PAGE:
Presentation on theme: "Northwest Environmental Conference - December 2010 Debra Taevs, NW Pollution Prevention Resource Center Dorothy Fisher Atwood, Zero Waste Alliance."— Presentation transcript:
Northwest Environmental Conference - December 2010 Debra Taevs, NW Pollution Prevention Resource Center Dorothy Fisher Atwood, Zero Waste Alliance
ResourceFULL Use Facilitated waste exchange Inputs and outputs map the path Waste can lead to the supply chain Innovation – Job creation nexus between waste and re-materialization In-situ Eco-Industrial Parks: Exchanges and collaboration first step Product stewardship – take back is key in green supply chain
Materials & Upstream (Production) Use Downstream (end of life management) Life Cycle Stages
Principle: One companies by- product is anothers resource Anne Anderson, illustrator. Anne Anderson's Old, Old Fairy Tales. Racine, Wisconsin: Whitman Publishing Company, 1935. Like Rumplestiltskin, spinning straw into gold!
ResourceFull Use, Portland Others –UK: Industrial Symbiosis –Puget Sound: By-Product Synergy –Eastern Washington: Industrial Materials Exchange Many successful examples Image courtesy of http://stantonssheetmusic.wordpress.com/2009/ 04/ A rose by any other name would still smell as sweet… Shakespeare's Romeo and Juliet, 1594
ResourceFull Use Partners: Zero Waste Alliance, Columbia Corridor Association and PPRC Boeing Process Quarterly workshops Speed Dating Exchanges Database development
ResourceFull Use- Metrics One-time Exchange of 250 gallons of yellow traffic paint destined for a hazardous waste landfill. Dollars saved by businesses –Cost of Paint - $2,000 for 250 gallons –Cost of disposal - $750 (assume $150/drum to haz waste landfill) Pounds of waste prevented: 2,500 lbs (assume 10lb/gallon) Gallons of transportation fuel saved: 1.6 gallons of diesel fuel (Transport to Haz waste site in Arlington) Estimates of Greenhouse gas reductions: –Estimate from manufacturing of paint: 6,300 pounds CO2 –Estimate from fuel saved: 42 pounds of CO2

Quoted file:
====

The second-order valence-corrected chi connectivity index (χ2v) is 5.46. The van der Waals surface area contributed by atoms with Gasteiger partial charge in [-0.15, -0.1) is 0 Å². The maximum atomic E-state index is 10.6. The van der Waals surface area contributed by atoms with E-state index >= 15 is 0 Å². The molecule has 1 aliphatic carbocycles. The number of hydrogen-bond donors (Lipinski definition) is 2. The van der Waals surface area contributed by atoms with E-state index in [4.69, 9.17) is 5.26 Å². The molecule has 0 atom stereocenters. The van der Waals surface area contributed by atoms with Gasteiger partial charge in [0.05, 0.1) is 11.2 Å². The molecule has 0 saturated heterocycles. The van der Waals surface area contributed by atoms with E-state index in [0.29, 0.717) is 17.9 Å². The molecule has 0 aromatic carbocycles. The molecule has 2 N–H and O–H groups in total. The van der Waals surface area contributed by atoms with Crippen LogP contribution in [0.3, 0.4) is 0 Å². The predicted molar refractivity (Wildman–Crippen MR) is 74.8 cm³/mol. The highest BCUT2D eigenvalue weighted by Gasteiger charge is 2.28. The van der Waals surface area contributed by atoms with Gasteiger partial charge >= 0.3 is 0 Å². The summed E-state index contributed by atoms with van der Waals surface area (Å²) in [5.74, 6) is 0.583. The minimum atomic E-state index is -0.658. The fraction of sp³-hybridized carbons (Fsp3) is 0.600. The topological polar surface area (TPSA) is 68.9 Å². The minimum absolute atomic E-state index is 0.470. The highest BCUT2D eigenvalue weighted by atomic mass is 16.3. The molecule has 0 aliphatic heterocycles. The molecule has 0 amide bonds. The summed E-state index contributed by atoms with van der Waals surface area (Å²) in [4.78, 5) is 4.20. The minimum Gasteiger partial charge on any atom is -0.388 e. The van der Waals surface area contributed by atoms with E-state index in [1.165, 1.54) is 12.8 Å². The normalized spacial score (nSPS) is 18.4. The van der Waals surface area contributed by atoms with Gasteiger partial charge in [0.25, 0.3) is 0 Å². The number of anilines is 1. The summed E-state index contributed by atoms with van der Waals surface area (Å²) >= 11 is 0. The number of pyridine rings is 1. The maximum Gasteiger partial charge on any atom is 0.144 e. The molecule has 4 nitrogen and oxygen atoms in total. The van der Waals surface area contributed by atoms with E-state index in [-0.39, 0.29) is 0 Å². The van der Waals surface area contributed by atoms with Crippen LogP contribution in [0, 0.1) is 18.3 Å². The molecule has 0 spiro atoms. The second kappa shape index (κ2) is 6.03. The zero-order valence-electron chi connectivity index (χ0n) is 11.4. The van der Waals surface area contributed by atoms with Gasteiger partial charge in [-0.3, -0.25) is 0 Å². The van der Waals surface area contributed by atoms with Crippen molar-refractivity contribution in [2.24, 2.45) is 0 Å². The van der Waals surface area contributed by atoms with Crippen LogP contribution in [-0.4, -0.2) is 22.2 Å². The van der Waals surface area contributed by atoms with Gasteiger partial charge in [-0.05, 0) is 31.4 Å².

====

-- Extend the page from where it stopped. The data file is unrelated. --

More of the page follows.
Nursery Plant Pots Nursery and transfer station found each other in Speed Exchange Dating On-going exchange since December 2009 Transfer station pulls plant pots from waste stream Nursery picks up Pounds diverted: 8000+ (over 4 tons) Avoided cost of new pots: $9400+ Sale of extra pots: $1000+ Total: $10,500+
ResourceFull Use - Current Status Free! Quarterly workshops Attendance – 20 to 30 participants New opportunities identified –Plastic waste for use in concrete –Reuse of linens for fabric insulation, prison linens –Out of spec. traffic vinyl signage for tote bags, bike panniers –Waste wire into steel production –Super sacks –Refrigerant –Share meeting space –Truck space for back hauling –Street sweepings, vactor wastes to sand, pumice, filter cakes and Eco Blocks
ResourceFull Use 2011 Quarterly Workshops From 9:30 to 11:30, In the Portland Airport Business Center, Room - St. Helens B February 24 th May 19 th August 18 th November 17 th